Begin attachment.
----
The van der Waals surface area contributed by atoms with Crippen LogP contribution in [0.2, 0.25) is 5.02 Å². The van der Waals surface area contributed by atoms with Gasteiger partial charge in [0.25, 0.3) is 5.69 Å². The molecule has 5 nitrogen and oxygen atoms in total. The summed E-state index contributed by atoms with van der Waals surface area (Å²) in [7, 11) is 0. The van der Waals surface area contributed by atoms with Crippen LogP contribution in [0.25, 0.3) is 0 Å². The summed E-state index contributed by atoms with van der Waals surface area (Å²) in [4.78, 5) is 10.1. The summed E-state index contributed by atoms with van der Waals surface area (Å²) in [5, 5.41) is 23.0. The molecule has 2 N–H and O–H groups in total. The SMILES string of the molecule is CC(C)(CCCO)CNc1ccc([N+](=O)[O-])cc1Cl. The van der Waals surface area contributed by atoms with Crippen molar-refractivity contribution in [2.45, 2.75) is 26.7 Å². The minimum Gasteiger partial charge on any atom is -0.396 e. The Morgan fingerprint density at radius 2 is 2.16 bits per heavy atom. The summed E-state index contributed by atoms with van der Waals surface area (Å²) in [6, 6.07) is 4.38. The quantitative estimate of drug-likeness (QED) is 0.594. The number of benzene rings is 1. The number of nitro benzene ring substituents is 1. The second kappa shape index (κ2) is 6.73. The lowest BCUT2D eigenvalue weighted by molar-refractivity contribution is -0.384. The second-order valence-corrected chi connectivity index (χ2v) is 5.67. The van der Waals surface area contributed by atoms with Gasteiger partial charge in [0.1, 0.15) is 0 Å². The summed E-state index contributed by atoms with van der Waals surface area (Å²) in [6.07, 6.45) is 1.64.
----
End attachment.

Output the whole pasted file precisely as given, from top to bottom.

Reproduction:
The van der Waals surface area contributed by atoms with Crippen LogP contribution in [0.2, 0.25) is 5.02 Å². The van der Waals surface area contributed by atoms with Gasteiger partial charge in [0.25, 0.3) is 5.69 Å². The molecule has 5 nitrogen and oxygen atoms in total. The summed E-state index contributed by atoms with van der Waals surface area (Å²) in [7, 11) is 0. The van der Waals surface area contributed by atoms with Crippen LogP contribution in [0.25, 0.3) is 0 Å². The summed E-state index contributed by atoms with van der Waals surface area (Å²) in [4.78, 5) is 10.1. The summed E-state index contributed by atoms with van der Waals surface area (Å²) in [5, 5.41) is 23.0. The molecule has 2 N–H and O–H groups in total. The SMILES string of the molecule is CC(C)(CCCO)CNc1ccc([N+](=O)[O-])cc1Cl. The van der Waals surface area contributed by atoms with Crippen molar-refractivity contribution in [2.45, 2.75) is 26.7 Å². The minimum Gasteiger partial charge on any atom is -0.396 e. The Morgan fingerprint density at radius 2 is 2.16 bits per heavy atom. The summed E-state index contributed by atoms with van der Waals surface area (Å²) in [6, 6.07) is 4.38. The quantitative estimate of drug-likeness (QED) is 0.594. The number of benzene rings is 1. The number of nitro benzene ring substituents is 1. The second kappa shape index (κ2) is 6.73. The lowest BCUT2D eigenvalue weighted by molar-refractivity contribution is -0.384. The second-order valence-corrected chi connectivity index (χ2v) is 5.67. The van der Waals surface area contributed by atoms with Gasteiger partial charge in [0.1, 0.15) is 0 Å². The summed E-state index contributed by atoms with van der Waals surface area (Å²) in [6.07, 6.45) is 1.64.